Post Traumatic Stess Disorder is characterized by feelings of anxiety, helplessness, disorientation, and sense of being trapped. Certainly, the character of Sanger Rainsford, who is made to become the prey of General Zaroff's "most dangerous game" experiences the symptoms of this disorder. When, for instance he sets out the first day, Rainsford uses his skills to create a difficult trail to follow. As he hides on the limb of a tree, he is amazed to see Zaroff discovering his path. However, when the Cossack reaches the tree where Rainsford hides, he prevents his eyes from traveling up the trunk. It is then that Rainsford realizes with terror that the General is "playing with him." In his helplessness, the terrorized Rainsford tells himself, "I will not lose my nerve. I will not."
During the next day's hunt, Rainsford constructs a Burmese tiger pit into which one of Zaroff's dogs falls and is impaled. Seeing this, the General calls to Rainsford, congratulating him, "Again you score....Thank you for a most amusing evening." On the following morning, Rainsford is awakened by a sound that
...made him know that he had new things to learn about fear.
As his mind works frantically against the baying of the pursuing hounds after only Ivan fell victim to Rainsford's last trap, Rainsford experiences helplessness, "Rainsford knew now how an animal at bay feels." But, he reaches the sea and leaps into it in his desperation.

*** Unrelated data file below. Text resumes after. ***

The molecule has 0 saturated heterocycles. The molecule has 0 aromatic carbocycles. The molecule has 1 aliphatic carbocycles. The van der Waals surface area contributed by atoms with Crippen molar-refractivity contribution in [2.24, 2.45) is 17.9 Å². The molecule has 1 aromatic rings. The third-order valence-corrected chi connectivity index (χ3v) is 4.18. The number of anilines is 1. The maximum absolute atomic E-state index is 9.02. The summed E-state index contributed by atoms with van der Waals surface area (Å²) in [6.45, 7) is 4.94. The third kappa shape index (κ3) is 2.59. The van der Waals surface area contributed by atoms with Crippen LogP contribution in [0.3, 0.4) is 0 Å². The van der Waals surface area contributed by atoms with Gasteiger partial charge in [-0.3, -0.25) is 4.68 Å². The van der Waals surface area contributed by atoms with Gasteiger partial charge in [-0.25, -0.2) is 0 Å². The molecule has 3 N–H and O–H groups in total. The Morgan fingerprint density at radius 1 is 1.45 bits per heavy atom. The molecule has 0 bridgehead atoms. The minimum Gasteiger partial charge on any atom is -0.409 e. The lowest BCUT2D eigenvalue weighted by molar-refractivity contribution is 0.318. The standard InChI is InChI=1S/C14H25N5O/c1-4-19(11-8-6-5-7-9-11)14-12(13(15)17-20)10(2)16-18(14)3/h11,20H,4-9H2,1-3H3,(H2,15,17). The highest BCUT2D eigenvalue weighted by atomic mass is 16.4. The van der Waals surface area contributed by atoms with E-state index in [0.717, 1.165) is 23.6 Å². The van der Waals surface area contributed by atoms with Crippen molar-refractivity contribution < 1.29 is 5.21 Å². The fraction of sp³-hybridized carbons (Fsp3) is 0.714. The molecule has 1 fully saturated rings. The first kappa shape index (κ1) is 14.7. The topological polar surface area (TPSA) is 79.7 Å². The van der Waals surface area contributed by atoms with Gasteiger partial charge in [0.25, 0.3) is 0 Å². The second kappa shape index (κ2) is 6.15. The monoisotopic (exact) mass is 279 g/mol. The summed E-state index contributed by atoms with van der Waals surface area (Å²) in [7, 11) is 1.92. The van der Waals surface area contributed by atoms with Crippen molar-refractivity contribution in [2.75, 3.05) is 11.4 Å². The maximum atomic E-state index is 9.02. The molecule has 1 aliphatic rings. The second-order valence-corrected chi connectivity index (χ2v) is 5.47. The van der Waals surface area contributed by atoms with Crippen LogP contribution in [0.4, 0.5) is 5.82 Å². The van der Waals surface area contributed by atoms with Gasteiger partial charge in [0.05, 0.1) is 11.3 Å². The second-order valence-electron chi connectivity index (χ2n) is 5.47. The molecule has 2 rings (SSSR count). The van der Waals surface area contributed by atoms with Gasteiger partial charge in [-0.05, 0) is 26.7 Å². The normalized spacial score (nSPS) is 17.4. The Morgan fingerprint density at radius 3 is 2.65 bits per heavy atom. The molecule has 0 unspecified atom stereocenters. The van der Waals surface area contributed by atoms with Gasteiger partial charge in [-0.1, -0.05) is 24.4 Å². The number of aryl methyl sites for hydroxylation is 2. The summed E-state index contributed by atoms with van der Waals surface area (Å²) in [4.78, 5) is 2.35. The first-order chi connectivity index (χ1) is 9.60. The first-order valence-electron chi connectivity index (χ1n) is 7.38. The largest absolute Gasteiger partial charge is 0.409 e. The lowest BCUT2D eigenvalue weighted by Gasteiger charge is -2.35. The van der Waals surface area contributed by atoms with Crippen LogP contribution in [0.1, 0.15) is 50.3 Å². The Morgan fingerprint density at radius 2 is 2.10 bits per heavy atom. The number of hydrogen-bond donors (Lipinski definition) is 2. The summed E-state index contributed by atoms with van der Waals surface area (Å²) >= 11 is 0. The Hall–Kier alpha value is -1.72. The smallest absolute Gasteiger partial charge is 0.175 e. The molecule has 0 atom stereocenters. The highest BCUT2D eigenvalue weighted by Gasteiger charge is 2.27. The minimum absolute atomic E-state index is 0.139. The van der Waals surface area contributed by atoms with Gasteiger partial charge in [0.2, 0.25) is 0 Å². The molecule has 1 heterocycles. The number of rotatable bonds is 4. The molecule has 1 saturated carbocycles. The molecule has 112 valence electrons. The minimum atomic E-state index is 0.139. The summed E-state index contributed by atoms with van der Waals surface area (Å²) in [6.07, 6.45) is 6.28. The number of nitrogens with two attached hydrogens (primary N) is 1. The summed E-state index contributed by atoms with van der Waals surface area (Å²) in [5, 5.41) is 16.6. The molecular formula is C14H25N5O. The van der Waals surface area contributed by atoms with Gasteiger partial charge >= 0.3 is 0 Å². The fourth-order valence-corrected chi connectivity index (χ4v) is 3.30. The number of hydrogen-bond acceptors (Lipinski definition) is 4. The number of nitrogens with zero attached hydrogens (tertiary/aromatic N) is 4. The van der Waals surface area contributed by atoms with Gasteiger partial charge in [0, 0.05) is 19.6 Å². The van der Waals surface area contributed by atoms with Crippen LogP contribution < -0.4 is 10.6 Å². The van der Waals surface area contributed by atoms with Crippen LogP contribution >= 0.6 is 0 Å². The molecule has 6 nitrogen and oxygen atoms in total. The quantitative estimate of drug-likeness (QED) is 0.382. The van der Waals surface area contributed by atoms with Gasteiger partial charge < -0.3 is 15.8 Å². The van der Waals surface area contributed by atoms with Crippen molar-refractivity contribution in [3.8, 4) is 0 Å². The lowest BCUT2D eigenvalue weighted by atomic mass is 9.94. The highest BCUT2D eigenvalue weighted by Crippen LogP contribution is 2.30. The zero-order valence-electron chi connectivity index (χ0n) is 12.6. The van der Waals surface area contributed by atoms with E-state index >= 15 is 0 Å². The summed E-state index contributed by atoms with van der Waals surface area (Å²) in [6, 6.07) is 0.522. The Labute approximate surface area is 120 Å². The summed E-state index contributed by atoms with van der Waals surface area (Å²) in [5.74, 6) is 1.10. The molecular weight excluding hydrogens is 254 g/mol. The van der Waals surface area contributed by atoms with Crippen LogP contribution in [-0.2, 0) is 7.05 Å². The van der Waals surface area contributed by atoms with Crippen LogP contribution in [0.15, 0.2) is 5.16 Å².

Unlike Rainsford, who has such fears, General Zaroff enjoys his game with his new victim of Ship-Trap Island. For, he deliberately stops looking for Rainsford the first day; then when he knows Rainsford is trapped on the second day, he leaves him again, smiling and thanking his "prey" for an amusing day. Only when Rainsfor makes his final escape into the sea and returns to the General's bedroom does the Cossack sense any fear. But, in a way, he relishes this sensation as part of the danger and thrill of his game.
The general sucked in his breath and smiled. "I congratulate you,....You have won the game."
Because his words are complimentary, acknowledging Rainsford's victory, General Zaroff does not appear fearful. Instead, he exhibits further confidence that he can kill Rainsford with his sword as he says, "Splendid! One of us is to furnish a repast for the hounds....On guard, Rainsford...."
Therefore, it does not appear that Zaroff experiences any of the symptoms of Post Traumatic Stress Disorder.